- Tuesday, Aug. 9, 2016
- NEW YORK
The back and forth between the ANA (Association of National Advertisers) and 4A’s (American Association of Advertising Agencies) over client-agency relations as they pertain to media transparency continues as Bob Liodice, CEO of the ANA, has responded to the 4A’s recent decision to reject the recommendations in the ANA/Ebiquity Report. Those guidelines were issued after the release of an ANA-commissioned assessment by K2 Intelligence that found non-transparent business practices, including cash rebates to media agencies, were prevalent in a sample of the U.S. media ad-buying marketplace.
Addressing the 4A’s rejection of the ANA/Ebiquity guidelines, Liodice contended, “Rather than offering new insights into the depth and magnitude of the transparency issue and offering positive suggestions on how the problem could be resolved, the 4A’s chose to dismiss the recommendations, and essentially called for a preservation of the status quo. They urged their members to adopt their own guidelines that were issued in January, which the ANA and its constituents deemed incomplete and not fully or adequately reflecting the best interests of marketers.
“The 4A’s statement avoided acknowledgment of the facts presented in the K2 Intelligence assessment released in early June: that detrimental, non-transparent business practices by media agencies are widespread throughout the U.S. media ecosystem. These include rebates, equity stakes in media suppliers by agencies, and other pervasive examples of media agency conduct that may not be in advertisers’ best interests. Surprisingly, there were no real reasons provided as to why the ANA/Ebiquity recommendations and the proposed contract template were rejected, nor was there acknowledgment of any value contained in the documents. The ANA/Ebiquity report recommendations, as well as the findings in the K2 Intelligence assessment reflect the voice of marketers and the ANA’s Board of Directors in particular, which strongly endorsed both studies. We find it perplexing that the 4A’s decided to ignore those voices and default to a survey of its own members.”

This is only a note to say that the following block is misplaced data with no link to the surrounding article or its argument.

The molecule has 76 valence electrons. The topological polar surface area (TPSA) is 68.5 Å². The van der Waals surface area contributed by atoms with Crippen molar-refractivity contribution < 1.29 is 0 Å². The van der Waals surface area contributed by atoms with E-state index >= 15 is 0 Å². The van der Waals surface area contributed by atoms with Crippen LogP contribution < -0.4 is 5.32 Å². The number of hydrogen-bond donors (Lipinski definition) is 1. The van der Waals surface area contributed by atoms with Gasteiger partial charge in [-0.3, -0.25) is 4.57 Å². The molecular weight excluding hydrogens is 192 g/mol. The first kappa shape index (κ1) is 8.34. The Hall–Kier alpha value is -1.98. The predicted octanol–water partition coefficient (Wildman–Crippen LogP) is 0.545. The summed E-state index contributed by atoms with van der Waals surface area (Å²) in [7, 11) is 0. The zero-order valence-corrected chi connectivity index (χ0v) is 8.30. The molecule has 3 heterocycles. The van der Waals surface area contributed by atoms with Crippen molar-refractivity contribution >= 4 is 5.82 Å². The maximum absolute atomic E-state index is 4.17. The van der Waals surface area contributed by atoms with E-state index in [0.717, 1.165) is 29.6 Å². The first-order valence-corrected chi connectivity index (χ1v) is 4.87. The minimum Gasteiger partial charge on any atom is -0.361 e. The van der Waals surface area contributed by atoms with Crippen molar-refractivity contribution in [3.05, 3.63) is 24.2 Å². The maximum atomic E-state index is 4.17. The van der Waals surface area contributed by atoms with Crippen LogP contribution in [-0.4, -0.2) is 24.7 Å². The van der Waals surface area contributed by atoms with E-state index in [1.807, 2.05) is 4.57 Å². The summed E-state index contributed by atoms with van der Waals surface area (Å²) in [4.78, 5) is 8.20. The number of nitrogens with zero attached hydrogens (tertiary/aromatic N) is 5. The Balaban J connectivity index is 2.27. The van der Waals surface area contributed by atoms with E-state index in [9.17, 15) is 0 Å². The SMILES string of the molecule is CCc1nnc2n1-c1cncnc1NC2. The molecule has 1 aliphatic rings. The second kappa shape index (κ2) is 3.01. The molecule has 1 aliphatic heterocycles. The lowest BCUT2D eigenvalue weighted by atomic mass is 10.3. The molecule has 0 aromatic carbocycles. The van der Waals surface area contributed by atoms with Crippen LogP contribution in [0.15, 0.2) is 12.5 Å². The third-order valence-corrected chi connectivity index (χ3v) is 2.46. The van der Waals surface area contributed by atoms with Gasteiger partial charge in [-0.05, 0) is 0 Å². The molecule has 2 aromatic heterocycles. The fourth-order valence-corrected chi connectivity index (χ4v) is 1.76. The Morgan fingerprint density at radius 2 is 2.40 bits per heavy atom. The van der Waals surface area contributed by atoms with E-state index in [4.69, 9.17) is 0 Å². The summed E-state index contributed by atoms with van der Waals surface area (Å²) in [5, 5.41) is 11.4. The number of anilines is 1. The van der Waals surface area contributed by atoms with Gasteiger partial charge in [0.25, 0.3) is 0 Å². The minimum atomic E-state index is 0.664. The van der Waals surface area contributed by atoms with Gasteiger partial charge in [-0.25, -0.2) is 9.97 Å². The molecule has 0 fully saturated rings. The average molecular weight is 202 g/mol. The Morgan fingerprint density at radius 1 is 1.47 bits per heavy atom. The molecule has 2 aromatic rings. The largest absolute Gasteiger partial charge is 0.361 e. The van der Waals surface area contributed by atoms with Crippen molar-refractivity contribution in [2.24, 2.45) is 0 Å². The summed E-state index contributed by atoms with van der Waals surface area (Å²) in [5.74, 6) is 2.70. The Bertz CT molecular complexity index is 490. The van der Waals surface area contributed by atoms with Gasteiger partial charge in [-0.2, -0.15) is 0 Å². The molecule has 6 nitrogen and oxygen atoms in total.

Liodice continued, “The ANA recognizes that the industry must change. That is why we made sure to offer prescriptions for marketers and agencies that we believe could lead to a shared stewardship of marketers’ media investments. This has been our position since we released the K2 Intelligence report. The ANA also recognizes that every contract is unique, but contracts should be grounded in standards that can serve as a useful starting point for clients and agencies. This is the core reason we created the recommended contract template that was released in conjunction with the Ebiquity report: to serve as the foundation for every marketer to use in new contract development and existing contract review.”
Finding common ground
Liodice said that while the ANA welcomes “a dialogue with the 4A’s, we can only do so with their acknowledgment that a transparency problem of consequence exists in the U.S. media marketplace. We ask that the 4A’s publicly clarify whether they accept or reject the findings of the K2 report — a report which reflects the unambiguous perspectives of current and former agency leaders and a cross-section of senior industry leaders. Without agreement that there is a common problem to address and solve, it will be difficult to engage in focused and meaningful discussions.
“For now,” he continued, “the ANA will relentlessly remind its members that the transparency issues contained in the K2 Intelligence assessment are real, and that they should strongly consider the prescriptions contained in the ANA/Ebiquity report as important steps toward improving marketers’ ability to “follow the money” and overall media planning and management processes.”
Liodice concluded by issuing an invitation to the 4A’s. He related, “Since there continues to be profound disagreement as to the nature and extent of this obvious U.S. marketplace problem, we would like to invite the leaders of the 4A’s Board of Directors to confer with the ANA Board at our October 19 meeting at the Masters of Marketing national conference in Orlando, Florida. It is our sincere hope that the leadership of our industry can confer, have an open dialogue, and create a pathway that will lead to industry consensus and collaboration.”